The Bannonites’ professed aim was to ‘deconstruct’ the Progressive and New Deal eras’ administrative state, and leave ever more federal functions to, if anything, sub-federal units of government. It is easy to formulate both cultural and political-economic explanations for this inverted form of fascism in the US. Culturally speaking, fascism’s nostalgia for a nation’s past in America looked back, not to ‘the glory that was Rome’ or ‘Prussia’ – two consolidated polities – as did Italian and German fascism, but to the ‘greatness’ that was far-flung, not-yet-integrated 19th century America.

State and local government also tended often to be more ethnically and culturally homogeneous than the federal government could be – a great attraction to ethno-fascists in a multiethnic polity like the US, even when less pronounced in less ethnically heterogeneous ‘national’ polities elsewhere in the world. Where political economy is concerned, meanwhile, the wealthy interests that funded Bannon, Trump, and their circle seem to have preferred state and local over federal governance because smaller state and local governments were more consistently capturable than was the federal government.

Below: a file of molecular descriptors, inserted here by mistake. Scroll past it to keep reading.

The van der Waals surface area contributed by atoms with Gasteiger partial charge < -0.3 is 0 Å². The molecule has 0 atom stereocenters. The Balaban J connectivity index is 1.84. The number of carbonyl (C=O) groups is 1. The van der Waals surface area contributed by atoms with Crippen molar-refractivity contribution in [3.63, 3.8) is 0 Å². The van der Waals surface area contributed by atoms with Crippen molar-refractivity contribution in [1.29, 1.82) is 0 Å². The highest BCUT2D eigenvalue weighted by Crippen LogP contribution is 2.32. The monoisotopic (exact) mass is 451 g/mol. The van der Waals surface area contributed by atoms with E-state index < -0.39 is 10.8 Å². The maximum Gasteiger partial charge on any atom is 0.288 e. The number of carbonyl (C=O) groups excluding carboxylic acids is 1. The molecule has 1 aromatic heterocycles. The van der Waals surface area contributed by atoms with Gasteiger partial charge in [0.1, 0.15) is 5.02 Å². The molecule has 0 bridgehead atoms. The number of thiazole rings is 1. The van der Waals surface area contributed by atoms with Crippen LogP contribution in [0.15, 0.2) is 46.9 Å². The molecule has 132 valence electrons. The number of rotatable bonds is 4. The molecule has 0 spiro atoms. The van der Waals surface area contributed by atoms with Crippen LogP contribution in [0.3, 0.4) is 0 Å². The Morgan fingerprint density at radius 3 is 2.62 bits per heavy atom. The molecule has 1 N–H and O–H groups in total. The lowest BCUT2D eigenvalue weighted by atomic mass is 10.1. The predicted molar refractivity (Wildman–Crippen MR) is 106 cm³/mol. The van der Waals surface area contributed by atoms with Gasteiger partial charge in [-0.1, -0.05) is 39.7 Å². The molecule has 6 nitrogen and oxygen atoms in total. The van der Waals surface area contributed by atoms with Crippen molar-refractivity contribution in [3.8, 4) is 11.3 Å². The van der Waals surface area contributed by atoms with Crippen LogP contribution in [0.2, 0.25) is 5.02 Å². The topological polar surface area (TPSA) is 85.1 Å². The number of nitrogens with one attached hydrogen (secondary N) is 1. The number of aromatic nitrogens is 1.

The upshot with which we’ve been living ever since is now plain to see. Federal agencies have been hollowed out as the Trump administration foments shrinkage by attrition both by routinely firing officials and by not filling consequent or even prior vacancies. And, when it appoints people at all, it appoints personal cronies devoid of competence or experience in agencies’ mandate fields. This development has of course not gone unremarked over the past several years, but its consequences have proved quite dramatic during the Covid pandemic. For federal powers, agencies, and modes of national action that have been commonly employed in the past to address not only national calamities, but even regional or local calamities when too ‘big’ to be only locally managed, have effectively gone AWOL. Very little is or yet has been done federally – a fact about which Mr, Trump actually crows – and the bulk of pandemic response has accordingly fallen to states and their subdivisions.

It is against this backdrop that the new Fed facilities that I mentioned above and discuss in the next post take on what I believe to be their principal significance. For in effect, they signal Fed recognition that de facto federal agencies, even when de jure sub-federal, must be federally funded. And on that note we shall resume in the next post.